If you're a 32-year-old woman finding it hard to meet a mate, it seems there is a good reason.
It's not your dress sense, the sparkle of your after-dinner talk or size of your rump but the New Zealand "man drought", according to this year's KPMG population report.
Since 1991, the shortfall of New Zealand men in their 30s compared to women has ballooned from 7600 to 23,000 last year.
That means a 32-year old Kiwi woman now has as much chance of finding a male partner of the same age as an 82-year-old woman, said KPMG partner Bernard Salt.
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With "mother nature" keeping birth rates equal, Mr Salt believed the main man drain was the Kiwi OE which sucked young men overseas where they fell in love and stayed.
"New Zealand girls might go backpacking and have a fling, but they haven't done anything as silly as getting married, and they come back."
The fun would start, he said, when society got used to the imbalance and women starting taking time-shares on men.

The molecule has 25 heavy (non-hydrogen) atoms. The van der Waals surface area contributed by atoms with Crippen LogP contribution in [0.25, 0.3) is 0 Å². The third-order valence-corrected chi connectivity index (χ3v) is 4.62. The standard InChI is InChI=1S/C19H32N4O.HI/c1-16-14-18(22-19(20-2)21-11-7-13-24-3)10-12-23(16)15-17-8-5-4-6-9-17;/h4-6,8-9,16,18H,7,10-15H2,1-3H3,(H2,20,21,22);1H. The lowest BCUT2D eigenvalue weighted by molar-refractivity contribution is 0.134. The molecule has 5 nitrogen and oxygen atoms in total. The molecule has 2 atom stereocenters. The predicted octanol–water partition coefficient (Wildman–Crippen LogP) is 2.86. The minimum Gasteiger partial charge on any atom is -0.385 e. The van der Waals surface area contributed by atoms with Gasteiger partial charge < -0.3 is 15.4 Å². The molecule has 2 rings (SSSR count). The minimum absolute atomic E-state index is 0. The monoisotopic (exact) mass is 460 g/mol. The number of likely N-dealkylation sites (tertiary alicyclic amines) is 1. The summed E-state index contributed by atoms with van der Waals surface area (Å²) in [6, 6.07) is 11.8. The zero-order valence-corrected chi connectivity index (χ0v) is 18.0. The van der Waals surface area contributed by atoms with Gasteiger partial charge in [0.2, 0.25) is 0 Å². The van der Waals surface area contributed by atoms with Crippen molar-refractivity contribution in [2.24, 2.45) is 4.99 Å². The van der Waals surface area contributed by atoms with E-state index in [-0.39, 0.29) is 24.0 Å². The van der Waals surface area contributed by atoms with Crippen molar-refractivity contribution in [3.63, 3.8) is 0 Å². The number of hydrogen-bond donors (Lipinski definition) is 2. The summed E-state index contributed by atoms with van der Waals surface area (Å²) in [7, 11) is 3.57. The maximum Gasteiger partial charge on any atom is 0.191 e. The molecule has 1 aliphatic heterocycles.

Writing for the New Zealand Herald, Greg Ansley reports that Australia is beginning to face the same problem.
It will also get worse as larger, richer, skill-hungry countries in the Northern Hemisphere target bright young men trained and educated at the expense of New Zealand and Australian taxpayers.
In a new study of transtasman populations, Mr Salt, a partner in KPMG's risk advisory services practice and one of Australia's best-known demographers, warns of a growing "man drought".
In 1991 there were 8000 more 30-something women than men in New Zealand. By last year this had soared to a surplus of 24,000 women.
"If you are a 34-year-old heterosexual woman in New Zealand you have as much chance of finding a male partner your own age as does an 85-year-old woman," Salt said. "This aligns precisely with what's happening in Australia.
"New Zealand is like a miners' canary for Australia - it's further down this track because it's a smaller, more volatile economy that has evolved this culture of overseas experience."
In Australia, the gender imbalance has swung from a surplus of 54,000 30-something men in 1976 to a deficit of 20,000 last year.
Mr Salt said that in New Zealand this imbalance had led to a highly matriarchal society marked by a female Prime Minister, Governor-General, Chief Justice and several other high-profile positions.
"Not that there's a problem with that - it's just an observation that this is different to a community where the gender balance is more closely aligned ... "Bridget Jones and Sex and the City must have been absolute hits in New Zealand."